Curt Vieselmeyer, Boise


In regards to the unemployment EXTRA $600.00 weekly it seems to not be helping the economy but hindering. There are signs all over people wanted to hire but those on the Dept of Labor program don’t want to work they are making more money on the program and it is scheduled to date they have received $3600.00 extra already lots more then many of us make and if it runs to July, people will not work they instead will take in the $7000.00+ to their account. The government made a bad decision when they put this into place and it should be disconnected right away. These people also got a stimulus check, many of us need to be in that same place how can we all get on unemployment?

Lorraine Wright, Caldwell


“We are all in this together”, rings true across America today. Economic recovery is painful, requiring shared goals and cooperation lest we risk further loss. One of those goals must include recovery of Idaho’s salmon and steelhead. This undertaking can grow jobs and biodiversity, across the Snake, Salmon and Columbia Rivers. The science has been clear for decades, the political leadership is slowly recognizing the potential economic and ecological benefits of harvestable populations. I am encouraged by the positions voiced by Senator Simpson, Governor Little’s Salmon Working Group and business leaders.

Cheaper renewable energy production is collapsing and bankrupting the economic models of the regions antiquated hydro-dams. Now contemplate the scenario we are in today, precipitous economic times, meet abrupt economic opportunity.

Given the massive jobs loss and likelihood of a slow recovery, our elected leaders should recognize this as the perfect circumstance to work towards a “moon-shot” level strategic plan to recover the regions salmon and put people back to work. Thus, creating thousands of long term skilled jobs, by tactfully removing the four lower Snake dams, by rehabbing the watersheds and its many species, and by creating jobs built on renewable energy. Such restorative measures offer multiple advantages. Jobs and plentiful salmon runs will revitalize the historic values of fishing, reawaken the cultural values of river communities and the pride of the regions tribal nations and let us not forget, feed people.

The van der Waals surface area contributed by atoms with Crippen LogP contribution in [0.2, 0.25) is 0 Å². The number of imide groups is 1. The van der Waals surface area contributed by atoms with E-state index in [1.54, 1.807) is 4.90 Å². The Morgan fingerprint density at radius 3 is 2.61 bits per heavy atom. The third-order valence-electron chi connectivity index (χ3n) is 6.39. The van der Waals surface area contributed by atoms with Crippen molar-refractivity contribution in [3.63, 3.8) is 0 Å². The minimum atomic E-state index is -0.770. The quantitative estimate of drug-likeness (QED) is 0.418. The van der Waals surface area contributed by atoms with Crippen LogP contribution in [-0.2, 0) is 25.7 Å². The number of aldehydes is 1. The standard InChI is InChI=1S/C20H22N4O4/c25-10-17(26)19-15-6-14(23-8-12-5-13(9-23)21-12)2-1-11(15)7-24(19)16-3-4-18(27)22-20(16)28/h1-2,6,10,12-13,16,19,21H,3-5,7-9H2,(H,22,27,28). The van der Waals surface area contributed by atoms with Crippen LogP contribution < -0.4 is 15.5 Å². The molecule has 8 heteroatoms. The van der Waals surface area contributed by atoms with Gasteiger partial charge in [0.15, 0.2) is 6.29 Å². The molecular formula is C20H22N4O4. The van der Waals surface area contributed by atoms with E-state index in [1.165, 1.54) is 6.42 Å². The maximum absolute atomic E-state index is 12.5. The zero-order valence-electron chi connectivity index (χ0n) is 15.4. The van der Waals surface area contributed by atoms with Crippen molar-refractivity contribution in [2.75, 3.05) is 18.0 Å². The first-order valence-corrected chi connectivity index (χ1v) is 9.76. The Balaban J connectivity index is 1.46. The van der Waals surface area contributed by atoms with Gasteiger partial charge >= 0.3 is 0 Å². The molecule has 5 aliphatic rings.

If we are to save Idaho’s wild salmon runs, time is of the essence, please let your elected officials know you expect them to not let this opportunity to slip away.

Richard Rusnak, Nampa

Critical work

It has been extraordinary seeing our community step up during these unprecedented times. Whether it’s the person making masks for their friends and frontline workers down the street, animals in shelters being adopted quicker than ever before, or charities, like the American Cancer Society (ACS), continuing to help those in need.

Nonprofits of all sizes have long been on the frontlines serving our communities. ACS continues to be there for cancer patients through a 24 hour, 7 days a week call center, as well advocating on behalf of cancer patients and their health through these tough times. ACS is near to my heart because I have seen firsthand the struggles cancer patients and caregivers experience, and ACS plays a vital role in supporting those who are fighting cancer.

As a larger nonprofit ACS can touch many people nationwide. However, they are ineligible for all the relief intended for nonprofits in the original CARES Act because they have more than 500 employees. Like so many nonprofits, ACS could no longer host in-person fundraising events, causing donations to be scarce.

Because we are a united community, and I truly believe in our resilience, I know we can do more to help America’s charities. That is why I call on Senator Crapo to help nonprofits and ensure the next stimulus package includes relief for nonprofits with more than 500 employees.

The need in our community, such as cancer, hasn’t stopped. So, we need lawmakers to help ensure ACS can continue doing the critical work it does.

Cody Wolf, Caldwell

Letters to the editor about the November general election will be accepted starting June 3. The deadline for letters discussing the primary was May 12.